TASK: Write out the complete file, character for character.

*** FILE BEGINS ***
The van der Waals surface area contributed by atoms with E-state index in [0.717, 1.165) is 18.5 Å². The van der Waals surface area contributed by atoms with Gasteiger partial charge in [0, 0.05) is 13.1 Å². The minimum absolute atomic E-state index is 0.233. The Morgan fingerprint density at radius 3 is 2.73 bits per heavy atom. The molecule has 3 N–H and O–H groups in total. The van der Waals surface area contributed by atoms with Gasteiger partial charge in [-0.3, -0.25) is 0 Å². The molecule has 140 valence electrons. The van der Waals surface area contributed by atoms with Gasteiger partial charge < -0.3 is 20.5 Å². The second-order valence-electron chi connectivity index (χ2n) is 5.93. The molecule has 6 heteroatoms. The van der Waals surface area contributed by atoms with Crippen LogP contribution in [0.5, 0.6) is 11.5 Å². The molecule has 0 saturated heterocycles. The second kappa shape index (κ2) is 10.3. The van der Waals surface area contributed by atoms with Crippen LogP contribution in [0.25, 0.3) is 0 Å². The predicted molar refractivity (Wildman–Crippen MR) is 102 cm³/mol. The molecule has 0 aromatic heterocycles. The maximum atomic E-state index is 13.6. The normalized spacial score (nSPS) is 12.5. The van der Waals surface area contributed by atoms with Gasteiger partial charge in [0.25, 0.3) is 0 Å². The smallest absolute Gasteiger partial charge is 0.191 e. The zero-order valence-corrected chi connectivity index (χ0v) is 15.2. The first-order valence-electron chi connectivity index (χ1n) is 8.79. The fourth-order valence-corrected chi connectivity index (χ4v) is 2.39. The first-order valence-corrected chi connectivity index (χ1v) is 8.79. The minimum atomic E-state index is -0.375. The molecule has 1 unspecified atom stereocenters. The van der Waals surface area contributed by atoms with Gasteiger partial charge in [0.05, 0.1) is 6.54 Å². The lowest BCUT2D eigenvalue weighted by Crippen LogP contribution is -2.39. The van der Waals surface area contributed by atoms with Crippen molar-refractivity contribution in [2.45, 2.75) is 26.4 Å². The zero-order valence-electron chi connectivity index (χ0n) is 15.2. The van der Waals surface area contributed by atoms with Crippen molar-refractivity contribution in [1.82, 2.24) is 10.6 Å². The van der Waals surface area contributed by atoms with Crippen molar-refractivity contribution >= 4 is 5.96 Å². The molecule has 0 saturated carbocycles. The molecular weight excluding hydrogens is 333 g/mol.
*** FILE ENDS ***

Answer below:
The van der Waals surface area contributed by atoms with E-state index in [0.717, 1.165) is 18.5 Å². The van der Waals surface area contributed by atoms with Gasteiger partial charge in [0, 0.05) is 13.1 Å². The minimum absolute atomic E-state index is 0.233. The Morgan fingerprint density at radius 3 is 2.73 bits per heavy atom. The molecule has 3 N–H and O–H groups in total. The van der Waals surface area contributed by atoms with Gasteiger partial charge in [-0.3, -0.25) is 0 Å². The molecule has 140 valence electrons. The van der Waals surface area contributed by atoms with Gasteiger partial charge < -0.3 is 20.5 Å². The second-order valence-electron chi connectivity index (χ2n) is 5.93. The molecule has 6 heteroatoms. The van der Waals surface area contributed by atoms with Crippen LogP contribution in [0.5, 0.6) is 11.5 Å². The molecule has 0 saturated heterocycles. The second kappa shape index (κ2) is 10.3. The van der Waals surface area contributed by atoms with Crippen LogP contribution in [0.25, 0.3) is 0 Å². The predicted molar refractivity (Wildman–Crippen MR) is 102 cm³/mol. The molecule has 0 aromatic heterocycles. The maximum atomic E-state index is 13.6. The normalized spacial score (nSPS) is 12.5. The van der Waals surface area contributed by atoms with Gasteiger partial charge in [0.25, 0.3) is 0 Å². The smallest absolute Gasteiger partial charge is 0.191 e. The zero-order valence-corrected chi connectivity index (χ0v) is 15.2. The first-order valence-electron chi connectivity index (χ1n) is 8.79. The fourth-order valence-corrected chi connectivity index (χ4v) is 2.39. The first-order valence-corrected chi connectivity index (χ1v) is 8.79. The minimum atomic E-state index is -0.375. The molecule has 1 unspecified atom stereocenters. The van der Waals surface area contributed by atoms with Gasteiger partial charge in [0.05, 0.1) is 6.54 Å². The lowest BCUT2D eigenvalue weighted by Crippen LogP contribution is -2.39. The van der Waals surface area contributed by atoms with Crippen molar-refractivity contribution in [2.45, 2.75) is 26.4 Å². The zero-order valence-electron chi connectivity index (χ0n) is 15.2. The van der Waals surface area contributed by atoms with Crippen molar-refractivity contribution in [1.82, 2.24) is 10.6 Å². The van der Waals surface area contributed by atoms with Crippen molar-refractivity contribution >= 4 is 5.96 Å². The molecule has 0 saturated carbocycles. The molecular weight excluding hydrogens is 333 g/mol.